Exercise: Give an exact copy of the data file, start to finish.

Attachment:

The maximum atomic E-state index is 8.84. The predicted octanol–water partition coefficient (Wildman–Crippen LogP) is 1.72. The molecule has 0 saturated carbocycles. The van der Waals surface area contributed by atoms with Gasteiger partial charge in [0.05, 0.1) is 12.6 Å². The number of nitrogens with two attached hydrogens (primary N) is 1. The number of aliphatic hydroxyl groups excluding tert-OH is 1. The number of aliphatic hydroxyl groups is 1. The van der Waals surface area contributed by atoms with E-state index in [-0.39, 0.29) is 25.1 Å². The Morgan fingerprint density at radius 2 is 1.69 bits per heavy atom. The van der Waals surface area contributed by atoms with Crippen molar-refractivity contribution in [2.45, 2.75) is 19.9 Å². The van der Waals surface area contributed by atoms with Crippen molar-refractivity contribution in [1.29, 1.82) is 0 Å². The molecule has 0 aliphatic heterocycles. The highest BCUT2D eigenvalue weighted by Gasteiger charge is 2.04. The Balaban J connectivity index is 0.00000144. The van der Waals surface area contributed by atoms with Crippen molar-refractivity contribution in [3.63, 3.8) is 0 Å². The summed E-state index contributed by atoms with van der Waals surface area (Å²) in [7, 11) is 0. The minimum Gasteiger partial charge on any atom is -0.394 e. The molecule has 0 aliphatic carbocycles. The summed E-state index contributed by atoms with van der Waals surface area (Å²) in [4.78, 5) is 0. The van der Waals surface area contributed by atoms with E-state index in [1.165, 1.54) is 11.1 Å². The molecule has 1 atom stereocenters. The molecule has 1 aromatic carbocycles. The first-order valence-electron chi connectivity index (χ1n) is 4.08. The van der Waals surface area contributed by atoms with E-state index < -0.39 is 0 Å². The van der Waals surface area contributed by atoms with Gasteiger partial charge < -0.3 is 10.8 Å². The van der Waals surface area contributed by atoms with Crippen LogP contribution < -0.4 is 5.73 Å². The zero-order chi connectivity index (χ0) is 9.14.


The maximum atomic E-state index is 8.84. The predicted octanol–water partition coefficient (Wildman–Crippen LogP) is 1.72. The molecule has 0 saturated carbocycles. The van der Waals surface area contributed by atoms with Gasteiger partial charge in [0.05, 0.1) is 12.6 Å². The number of nitrogens with two attached hydrogens (primary N) is 1. The number of aliphatic hydroxyl groups excluding tert-OH is 1. The number of aliphatic hydroxyl groups is 1. The van der Waals surface area contributed by atoms with E-state index in [-0.39, 0.29) is 25.1 Å². The Morgan fingerprint density at radius 2 is 1.69 bits per heavy atom. The van der Waals surface area contributed by atoms with Crippen molar-refractivity contribution in [2.45, 2.75) is 19.9 Å². The van der Waals surface area contributed by atoms with Crippen molar-refractivity contribution in [1.29, 1.82) is 0 Å². The molecule has 0 aliphatic heterocycles. The highest BCUT2D eigenvalue weighted by Gasteiger charge is 2.04. The Balaban J connectivity index is 0.00000144. The van der Waals surface area contributed by atoms with Crippen molar-refractivity contribution in [3.63, 3.8) is 0 Å². The summed E-state index contributed by atoms with van der Waals surface area (Å²) in [7, 11) is 0. The minimum Gasteiger partial charge on any atom is -0.394 e. The molecule has 0 aliphatic carbocycles. The summed E-state index contributed by atoms with van der Waals surface area (Å²) in [4.78, 5) is 0. The van der Waals surface area contributed by atoms with E-state index in [1.165, 1.54) is 11.1 Å². The molecule has 1 atom stereocenters. The molecule has 1 aromatic carbocycles. The first-order valence-electron chi connectivity index (χ1n) is 4.08. The van der Waals surface area contributed by atoms with E-state index < -0.39 is 0 Å². The van der Waals surface area contributed by atoms with Gasteiger partial charge < -0.3 is 10.8 Å². The van der Waals surface area contributed by atoms with Crippen LogP contribution < -0.4 is 5.73 Å². The zero-order chi connectivity index (χ0) is 9.14.